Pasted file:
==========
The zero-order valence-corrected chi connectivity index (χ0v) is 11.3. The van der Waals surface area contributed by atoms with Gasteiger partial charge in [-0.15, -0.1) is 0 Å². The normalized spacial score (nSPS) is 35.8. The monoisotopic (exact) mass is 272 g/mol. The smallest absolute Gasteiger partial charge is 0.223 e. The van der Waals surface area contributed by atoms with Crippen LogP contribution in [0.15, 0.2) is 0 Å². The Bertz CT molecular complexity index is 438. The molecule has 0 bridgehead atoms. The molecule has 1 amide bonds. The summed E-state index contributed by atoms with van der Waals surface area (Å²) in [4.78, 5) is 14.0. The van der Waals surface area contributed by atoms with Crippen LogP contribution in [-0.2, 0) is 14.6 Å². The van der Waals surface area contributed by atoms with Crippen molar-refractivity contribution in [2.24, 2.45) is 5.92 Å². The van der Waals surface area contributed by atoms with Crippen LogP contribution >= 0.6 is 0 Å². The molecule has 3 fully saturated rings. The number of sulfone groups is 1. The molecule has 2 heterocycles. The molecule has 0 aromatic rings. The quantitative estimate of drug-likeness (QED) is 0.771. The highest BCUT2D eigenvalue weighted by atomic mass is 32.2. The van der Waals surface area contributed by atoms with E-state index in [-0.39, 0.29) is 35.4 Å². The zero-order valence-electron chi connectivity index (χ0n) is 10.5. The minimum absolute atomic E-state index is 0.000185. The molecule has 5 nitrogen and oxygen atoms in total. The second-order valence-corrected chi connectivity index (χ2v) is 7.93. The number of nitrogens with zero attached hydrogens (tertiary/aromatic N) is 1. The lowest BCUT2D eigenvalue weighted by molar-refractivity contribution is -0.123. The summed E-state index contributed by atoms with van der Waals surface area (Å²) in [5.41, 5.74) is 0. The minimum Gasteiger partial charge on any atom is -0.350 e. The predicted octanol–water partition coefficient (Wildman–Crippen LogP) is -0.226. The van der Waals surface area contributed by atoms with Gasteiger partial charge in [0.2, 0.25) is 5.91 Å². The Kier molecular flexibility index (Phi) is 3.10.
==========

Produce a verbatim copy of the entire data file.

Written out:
The zero-order valence-corrected chi connectivity index (χ0v) is 11.3. The van der Waals surface area contributed by atoms with Gasteiger partial charge in [-0.15, -0.1) is 0 Å². The normalized spacial score (nSPS) is 35.8. The monoisotopic (exact) mass is 272 g/mol. The smallest absolute Gasteiger partial charge is 0.223 e. The van der Waals surface area contributed by atoms with Crippen LogP contribution in [0.15, 0.2) is 0 Å². The Bertz CT molecular complexity index is 438. The molecule has 0 bridgehead atoms. The molecule has 1 amide bonds. The summed E-state index contributed by atoms with van der Waals surface area (Å²) in [4.78, 5) is 14.0. The van der Waals surface area contributed by atoms with Crippen LogP contribution in [-0.2, 0) is 14.6 Å². The van der Waals surface area contributed by atoms with Crippen molar-refractivity contribution in [2.24, 2.45) is 5.92 Å². The van der Waals surface area contributed by atoms with Crippen LogP contribution >= 0.6 is 0 Å². The molecule has 3 fully saturated rings. The number of sulfone groups is 1. The molecule has 2 heterocycles. The molecule has 0 aromatic rings. The quantitative estimate of drug-likeness (QED) is 0.771. The highest BCUT2D eigenvalue weighted by atomic mass is 32.2. The van der Waals surface area contributed by atoms with E-state index in [-0.39, 0.29) is 35.4 Å². The zero-order valence-electron chi connectivity index (χ0n) is 10.5. The minimum absolute atomic E-state index is 0.000185. The molecule has 5 nitrogen and oxygen atoms in total. The second-order valence-corrected chi connectivity index (χ2v) is 7.93. The number of nitrogens with zero attached hydrogens (tertiary/aromatic N) is 1. The lowest BCUT2D eigenvalue weighted by molar-refractivity contribution is -0.123. The summed E-state index contributed by atoms with van der Waals surface area (Å²) in [5.41, 5.74) is 0. The minimum Gasteiger partial charge on any atom is -0.350 e. The predicted octanol–water partition coefficient (Wildman–Crippen LogP) is -0.226. The van der Waals surface area contributed by atoms with Gasteiger partial charge in [0.2, 0.25) is 5.91 Å². The Kier molecular flexibility index (Phi) is 3.10.